Speaking of Webber, I have to mention the Valencia MotoGP, which was amazing. Webber, Martin Brundle, Dougie Lampkin, Johnny Walker, Jason Plato, Adrian Newey, myself and a few others chipped in and hired a private plane from Luton to get there. They are mainly car guys, but all massive bike fans and Valencia was the place to be – especially if you were a Rossi fan. I had to sit on the fence a bit as although I’m sponsored by Monster and know Vale, I’m also a Honda rider. The only person who knows if Marquez got a brown envelope full of cash from Jorge is Marc. We will never know, but you have to hand it to Lorenzo, he did a bloody good job and at the end of the day you simply can’t fight with Rossi away from the track.

When it comes to social media and PR he is the master – if he said a dog shit was red everyone would believe him. Vale winning would have been a fairytale, but he shouldn’t have booted Marc off in Sepang! I don’t blame him for doing it, but you can’t expect to get away with it. Before Valencia I was in Japan riding the Mugen with a bunch of journalists. I had to give a presentation and they handed me a piece of paper with a speech on it, which doesn’t really work for me. I’m much better winging it, but that would have been hard for the interpreter. As it was I have no idea what he was saying anyway... probably talking about the size of my cock.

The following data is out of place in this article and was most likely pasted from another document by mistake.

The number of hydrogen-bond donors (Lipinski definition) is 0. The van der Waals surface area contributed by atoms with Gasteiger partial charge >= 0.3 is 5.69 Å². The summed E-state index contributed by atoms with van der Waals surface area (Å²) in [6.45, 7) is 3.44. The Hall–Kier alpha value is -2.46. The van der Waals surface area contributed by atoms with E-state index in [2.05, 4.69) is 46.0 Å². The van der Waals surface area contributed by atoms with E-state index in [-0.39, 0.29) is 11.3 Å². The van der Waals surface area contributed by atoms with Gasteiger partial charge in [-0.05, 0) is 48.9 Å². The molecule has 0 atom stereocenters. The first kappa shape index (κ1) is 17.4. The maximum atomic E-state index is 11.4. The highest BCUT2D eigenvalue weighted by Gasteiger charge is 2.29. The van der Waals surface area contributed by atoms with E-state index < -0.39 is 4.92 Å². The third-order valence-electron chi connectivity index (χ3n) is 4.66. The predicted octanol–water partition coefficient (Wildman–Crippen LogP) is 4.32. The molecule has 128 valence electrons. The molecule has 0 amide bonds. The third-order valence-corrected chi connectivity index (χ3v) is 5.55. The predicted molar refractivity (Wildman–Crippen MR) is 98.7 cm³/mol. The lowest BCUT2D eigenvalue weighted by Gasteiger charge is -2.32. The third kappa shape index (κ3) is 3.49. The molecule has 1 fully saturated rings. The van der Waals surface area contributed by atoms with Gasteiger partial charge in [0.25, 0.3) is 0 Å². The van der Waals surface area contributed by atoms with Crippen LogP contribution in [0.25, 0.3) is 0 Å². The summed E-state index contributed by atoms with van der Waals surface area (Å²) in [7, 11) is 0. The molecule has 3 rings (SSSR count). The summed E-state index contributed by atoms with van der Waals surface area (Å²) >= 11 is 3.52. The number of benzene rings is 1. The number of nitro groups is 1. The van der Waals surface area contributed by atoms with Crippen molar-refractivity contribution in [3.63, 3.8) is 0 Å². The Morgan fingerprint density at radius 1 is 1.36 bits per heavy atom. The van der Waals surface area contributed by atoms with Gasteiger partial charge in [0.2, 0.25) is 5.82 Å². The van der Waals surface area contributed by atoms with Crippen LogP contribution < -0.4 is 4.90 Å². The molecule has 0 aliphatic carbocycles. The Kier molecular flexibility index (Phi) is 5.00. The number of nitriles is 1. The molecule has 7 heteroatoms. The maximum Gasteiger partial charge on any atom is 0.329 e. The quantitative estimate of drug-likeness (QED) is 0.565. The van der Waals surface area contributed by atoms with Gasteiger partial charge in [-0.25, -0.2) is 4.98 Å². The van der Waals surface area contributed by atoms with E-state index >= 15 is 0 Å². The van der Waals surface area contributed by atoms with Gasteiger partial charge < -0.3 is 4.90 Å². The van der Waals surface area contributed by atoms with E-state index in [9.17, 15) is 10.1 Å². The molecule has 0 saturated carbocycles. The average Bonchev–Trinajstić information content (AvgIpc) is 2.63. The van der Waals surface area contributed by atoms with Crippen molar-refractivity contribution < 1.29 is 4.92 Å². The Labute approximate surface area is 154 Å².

I had the weekend off and Hirotoshi Honda came and picked me up. He is the son of Soichiro Honda and he took me to Mr Honda’s house. There are pictures on the walls of Mr Honda with Ayrton Senna, Wayne Gardner, Freddie Spencer, Steve McQueen and even Pele, while the house is a lovely traditional Japanese affair. They are going to turn it into a museum as in Japan you can’t hand a house down to your kids when you die. That’s why they all live in such small houses.

Despite being 72 years old, the next day Hirotoshi cycled over to meet me again and did 25 one-handed press-ups in front of me after taking the piss out of me about my weight! He is very funny, quite sarcastic, and great fun to be with. We ended up getting a bullet train to Hamamatsu to the Yamaha museum. No one had a clue who we were and afterwards we went to the Suzuki museum, which is just up the road. What a mega day out! The journalists rode the Mugen at Motegi. It was good to hear their comments, but I did laugh at some of them. When I hear someone say it’s not that fast I just think, ‘Try running it flat-out down Bray Hill’. Mugen could make it do 200mph for 10 minutes, but it is designed to do 37 miles at an average of 119.279mph, and it is bloody good at it.

Once I get back from off-roading I’ll be packing my bag and heading to Macau for the GP, which is a great end to the season and something I haven’t missed since 1998. I’ll never get bored of it and although the circuit is a bit wild and the field pretty strong, I’ll do them all in the bar afterwards! Although to be honest I’m looking forward to getting home and spending time with the family. We are taking the kids to Italy over the festive period – that’ll screw the diet up. The Italians love cheese and creamy sauces and that’s my weakness. Last night the hunger chimp told me there was a lump of brie in the fridge and I had nailed that by the time I went to bed...